Whether De Ambassade or Dollkraut, Pascal Pinkert sways between dystopia and escapism

Foto: © De Ambassade
Pascal Pinkert has been known in the musical Underground of the Dutch Scene for quite a while. Beside projects like Dollkraut, he is soon releasing his second album »The Fool« with De Ambassade.

Dystopian alien-sounds whistle into the void. Suddenly, the voice from a radio interrupts the ghostly silence. Quietly, it starts to rattle metallically: »If you don’t have real drums anymore, you would use what is left behind! We metaphorically use the rest of the human existence«, says Pascal Pinkert, mastermind behind bands like Dollkraut and De Ambassade. The latter are soon to release their second album »The Fool« on Optimo Records. 

Pascal Pinkert is much less serious than he appears, judging from his music. While it starts snowing in Amsterdam during our Zoom-Call, the Dutch producer declares that he is more of a summer person. The musical spectrum on which the DIY-musician ranges is as contrary as it is undefined: »To be honest, it is, because I just like the process of moving on. So, I stopped bothering about genres.« 

From Picture to Storytelling 

Between dark minimal wave and the legacy of the Dutch DIY cassette scene of the 1980s, Pinkert likes to move in the darkness of the dance floor: the sound sways between social critique and escapism. The EP »Bitte Everyday!«, recently released as DJ Europarking, shoots more in the direction of six o’clock morning ecstasy. The change of identity from Dollkraut or DJ Europarking to De Ambassade shows another side of Pinkert that is just as important to him: »Dollkraut came from the dancefloor. Going on stage with De Ambassade is a different storytelling. Music-wise, De Ambassade is more serious.«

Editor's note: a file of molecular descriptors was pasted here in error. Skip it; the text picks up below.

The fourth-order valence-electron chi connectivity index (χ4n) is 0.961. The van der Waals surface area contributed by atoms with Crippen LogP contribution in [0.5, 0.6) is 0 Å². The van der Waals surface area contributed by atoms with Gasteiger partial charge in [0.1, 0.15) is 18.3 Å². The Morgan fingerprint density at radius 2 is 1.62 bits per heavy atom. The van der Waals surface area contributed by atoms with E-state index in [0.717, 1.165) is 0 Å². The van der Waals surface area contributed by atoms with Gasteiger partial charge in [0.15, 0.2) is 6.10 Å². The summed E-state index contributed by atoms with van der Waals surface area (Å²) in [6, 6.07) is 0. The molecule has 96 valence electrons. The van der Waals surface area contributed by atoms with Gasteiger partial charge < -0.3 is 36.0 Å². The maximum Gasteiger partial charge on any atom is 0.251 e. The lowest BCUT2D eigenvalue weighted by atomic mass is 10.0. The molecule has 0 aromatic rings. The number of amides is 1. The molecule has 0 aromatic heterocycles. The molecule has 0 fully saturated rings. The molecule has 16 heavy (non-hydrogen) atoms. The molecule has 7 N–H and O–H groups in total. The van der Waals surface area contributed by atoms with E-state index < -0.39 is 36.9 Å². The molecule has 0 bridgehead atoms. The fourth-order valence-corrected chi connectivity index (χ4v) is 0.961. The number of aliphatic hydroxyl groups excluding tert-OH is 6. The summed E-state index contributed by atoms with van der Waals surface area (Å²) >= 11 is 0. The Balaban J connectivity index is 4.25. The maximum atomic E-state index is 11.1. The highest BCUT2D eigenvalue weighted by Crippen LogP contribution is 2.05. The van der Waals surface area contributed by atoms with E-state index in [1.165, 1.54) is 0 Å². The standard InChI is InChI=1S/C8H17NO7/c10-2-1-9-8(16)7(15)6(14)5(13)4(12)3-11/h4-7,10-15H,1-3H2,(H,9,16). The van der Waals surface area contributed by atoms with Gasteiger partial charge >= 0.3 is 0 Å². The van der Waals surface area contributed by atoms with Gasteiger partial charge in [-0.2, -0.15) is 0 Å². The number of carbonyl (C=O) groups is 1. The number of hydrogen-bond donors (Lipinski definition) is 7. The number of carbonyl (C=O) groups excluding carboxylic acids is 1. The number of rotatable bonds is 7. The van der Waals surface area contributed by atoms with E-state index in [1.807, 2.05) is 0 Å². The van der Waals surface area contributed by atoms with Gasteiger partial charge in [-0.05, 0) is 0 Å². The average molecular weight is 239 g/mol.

»I could also put on an alias for an ambient record. I love it! I don’t really care: if I like it, I explore it.«

Pascal Pinkert

Without understanding the lyrics, »The Fool« paints a dystopian picture that is eerie and captivating at the same time. The music alone carries the narrative. Be it a metal sheet simulating thunder, or alarming Synths resembling distant sirens. It is the atmosphere that immediately sucks you in: Suddenly you are the last person on earth. Pascal Pinkert describes himself as a visual person. He first must see the picture before he can approach it musically. Unlike other DIY artists, the sound of The Ambassade seems almost cinematic: an adjective that pleases the cinephile musician. 

Dystopia and Melancholia

»I very deliberately wanted to go towards that dystopian stuff. I had images in my head from collapsing new buildings or a farm that is destroyed, far away from the city. All those feelings blended into the album.« The record therefore is »heavier« than its predecessor »Duistre Kamers«. The artist has not left the dark chamber yet: although nightlife and DJing remain passions, Pinkert shifts the weight to De Ambassade. »There is just too much going wrong in the world right now. It sounds cheesy, but we are just sensitive people. That’s what moves us.«

Although Pinkert and his bandmates – keyboarder Suzie Hagens und Jippe van Niel on bass – deal with political issues, the music does not seem »brainy« at all. The musical interpretation is more a reflection of the outside than an intellectualization. »Musically it would sound very different, if we would live in a more perfect world. « The dystopian thinking is the result of the melancholic feeling that seems so overflowing nowadays. The nostalgia of Pinkert’s music stands for an escape forward: a future we do not want to imagine. 

De Ambassade is just as »gothy« as it is »genre-fluid«. The fact that the musician and his projects are mainly ascribed to the minimal DIY niche seems arbitrary according to his understanding of music: »I could also put on an alias for an ambient record. I love it! I don’t really care: if I like it, I explore it.« It therefore remains exciting to see which musical fields the Dutch producer will dive into in the future.